Suppose I have the group presentation $G=\langle x,y\ \ x^3=y^5=(yx)^2\rangle$. Now, $G$ is isomorphic to $SL(2,5)$ (see my proof here). This means the relation $x^6=1$ should hold in $G$. I was wondering if anyone knows how to derive that simply from the group presentation (not using central extensions, etc.). Even nicer would be an example of how software (GAP, Magma, Magnus, etc.) could automate that.

The theory (and practice) of automatic groups is the most generally useful systematic way to deal with these things. There is a nice package written by Derek Holt and his associates called kbmag (available for download here: http://www.warwick.ac.uk/~mareg/download/kbmag2/ ). There is a book "Word Processing in Groups" by Epstein, Cannon, Levy, Holt, Paterson and Thurston that describes the ideas behind this approach. It's not guaranteed to work (not all groups have an "automatic" presentation) but it is surprisingly effective. I made up a short input file for kbmag, and it immediately came back with a "confluent" system of relations (a particular system which has a technical property that when you just do a series of string substitutions you always get the same answer no matter what order you do them in). For your edification, here they are (xi and yi are x^1 and yi^1 respectively, idWord is 1 [edited to show the derivations from kbmag):
#68 eqns; total len: lhs, rhs = 299, 246; 77 states; 0 secs. max len: lhs, rhs = 8, 8. #System is confluent. #Halting with 68 equations. #Exit status is 0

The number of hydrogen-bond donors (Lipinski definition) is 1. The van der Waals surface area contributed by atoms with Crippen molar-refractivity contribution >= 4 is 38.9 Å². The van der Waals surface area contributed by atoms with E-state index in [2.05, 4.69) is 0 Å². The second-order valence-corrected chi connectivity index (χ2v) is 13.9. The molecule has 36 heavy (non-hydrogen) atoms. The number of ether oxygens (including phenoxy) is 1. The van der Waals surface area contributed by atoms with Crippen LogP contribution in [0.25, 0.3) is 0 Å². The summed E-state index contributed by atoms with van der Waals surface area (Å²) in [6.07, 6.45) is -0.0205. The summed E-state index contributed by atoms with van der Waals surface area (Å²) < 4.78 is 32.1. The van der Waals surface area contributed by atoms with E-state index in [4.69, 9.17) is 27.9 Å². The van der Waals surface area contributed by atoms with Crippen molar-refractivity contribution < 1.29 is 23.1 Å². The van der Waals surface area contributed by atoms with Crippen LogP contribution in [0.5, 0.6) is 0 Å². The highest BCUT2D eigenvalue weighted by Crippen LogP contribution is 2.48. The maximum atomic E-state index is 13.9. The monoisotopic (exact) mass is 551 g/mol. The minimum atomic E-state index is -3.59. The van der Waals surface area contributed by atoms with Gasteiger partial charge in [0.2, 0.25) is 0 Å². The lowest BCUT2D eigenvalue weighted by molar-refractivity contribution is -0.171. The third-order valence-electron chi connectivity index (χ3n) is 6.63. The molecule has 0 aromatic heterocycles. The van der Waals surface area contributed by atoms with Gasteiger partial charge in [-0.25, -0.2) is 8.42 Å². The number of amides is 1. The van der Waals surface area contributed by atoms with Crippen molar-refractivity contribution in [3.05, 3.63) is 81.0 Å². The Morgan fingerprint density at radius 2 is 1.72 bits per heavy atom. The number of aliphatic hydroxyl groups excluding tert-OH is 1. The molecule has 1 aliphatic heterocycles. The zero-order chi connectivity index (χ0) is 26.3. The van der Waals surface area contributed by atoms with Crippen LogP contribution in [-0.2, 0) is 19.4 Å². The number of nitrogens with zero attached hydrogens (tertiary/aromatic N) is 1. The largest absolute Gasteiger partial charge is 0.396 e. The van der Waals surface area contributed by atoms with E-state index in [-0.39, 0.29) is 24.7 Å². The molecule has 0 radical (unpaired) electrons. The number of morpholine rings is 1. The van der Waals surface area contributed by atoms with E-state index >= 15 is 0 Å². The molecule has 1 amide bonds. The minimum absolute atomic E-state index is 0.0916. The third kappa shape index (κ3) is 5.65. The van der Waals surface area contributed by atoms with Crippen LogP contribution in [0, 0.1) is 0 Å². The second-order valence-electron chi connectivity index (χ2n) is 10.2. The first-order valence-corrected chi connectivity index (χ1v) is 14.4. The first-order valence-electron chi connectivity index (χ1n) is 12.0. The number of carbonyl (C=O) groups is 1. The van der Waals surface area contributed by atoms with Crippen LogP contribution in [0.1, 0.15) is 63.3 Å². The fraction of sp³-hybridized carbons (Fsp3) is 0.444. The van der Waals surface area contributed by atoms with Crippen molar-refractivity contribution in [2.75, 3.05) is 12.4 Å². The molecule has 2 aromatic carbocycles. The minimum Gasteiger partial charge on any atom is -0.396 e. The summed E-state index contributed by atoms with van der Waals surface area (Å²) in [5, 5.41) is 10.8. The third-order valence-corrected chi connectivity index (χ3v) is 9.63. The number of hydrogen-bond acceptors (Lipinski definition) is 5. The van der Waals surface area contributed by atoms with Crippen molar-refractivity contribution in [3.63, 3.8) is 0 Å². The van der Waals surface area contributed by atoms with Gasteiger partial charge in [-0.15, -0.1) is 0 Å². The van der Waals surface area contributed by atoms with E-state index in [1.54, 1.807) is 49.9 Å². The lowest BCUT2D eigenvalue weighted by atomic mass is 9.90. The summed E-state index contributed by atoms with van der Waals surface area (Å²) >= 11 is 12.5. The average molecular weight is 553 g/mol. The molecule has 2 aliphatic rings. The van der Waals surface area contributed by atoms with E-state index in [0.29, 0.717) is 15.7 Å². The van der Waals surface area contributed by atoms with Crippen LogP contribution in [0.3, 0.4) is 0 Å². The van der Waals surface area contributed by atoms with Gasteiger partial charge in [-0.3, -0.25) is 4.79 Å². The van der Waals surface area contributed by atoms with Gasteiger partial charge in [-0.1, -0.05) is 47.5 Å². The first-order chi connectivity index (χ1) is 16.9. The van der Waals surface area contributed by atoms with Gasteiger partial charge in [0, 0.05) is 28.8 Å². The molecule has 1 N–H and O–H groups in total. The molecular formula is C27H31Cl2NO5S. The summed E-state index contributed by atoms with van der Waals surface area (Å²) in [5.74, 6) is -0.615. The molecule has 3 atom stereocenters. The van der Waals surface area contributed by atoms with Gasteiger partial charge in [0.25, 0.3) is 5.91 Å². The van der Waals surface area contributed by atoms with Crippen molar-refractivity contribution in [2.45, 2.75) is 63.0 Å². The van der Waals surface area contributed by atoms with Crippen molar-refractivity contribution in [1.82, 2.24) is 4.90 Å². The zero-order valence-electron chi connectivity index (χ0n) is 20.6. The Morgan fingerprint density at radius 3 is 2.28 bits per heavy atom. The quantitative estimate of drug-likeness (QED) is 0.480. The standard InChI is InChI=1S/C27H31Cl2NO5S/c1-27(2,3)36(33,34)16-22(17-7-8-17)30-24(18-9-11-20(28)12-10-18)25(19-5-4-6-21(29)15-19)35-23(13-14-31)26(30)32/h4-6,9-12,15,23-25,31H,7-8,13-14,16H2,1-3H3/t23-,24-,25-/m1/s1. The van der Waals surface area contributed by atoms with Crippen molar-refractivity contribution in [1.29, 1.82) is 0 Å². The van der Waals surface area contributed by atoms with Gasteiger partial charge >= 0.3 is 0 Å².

Let me give a totally useless pureexistence answer, while we wait for someone to show up with a better answer. Namely, if it is true that those relations imply x^{6} = 1, then there definitely will be an elementary proof of this, using only the group axioms and the relations. That is, if it is true, then you can be confident that there is a elementary proof, involving just playing with group elements and equations in that group. This is a consequence of Goedel's Completeness theorem, which says that every statement true in all models of a first order theory has a proof from that theory. In your case, if those relations imply that identity in all groups, then there will be a first order proof of this from the group axioms. As for automating such questions, of course the word problem is undecidable, so in general it is impossible to automate the general question of determining whether a given identity is a consequence of a given set of relations. But your question is not an instance of the word problem, since you are not asking whether the identity holds, but rather, you claim to know that it holds, and want an elementary proof of that. This problem is in principal computable. The reason is that the set of identities that hold in a given presentation is computably enumerableone can just search through the collection of all proofs, until the desired proof is found. Again, the completeness theorem ensures that there will be such a proof, and so there is a computable procedure to find it. I apologize for my useless answer.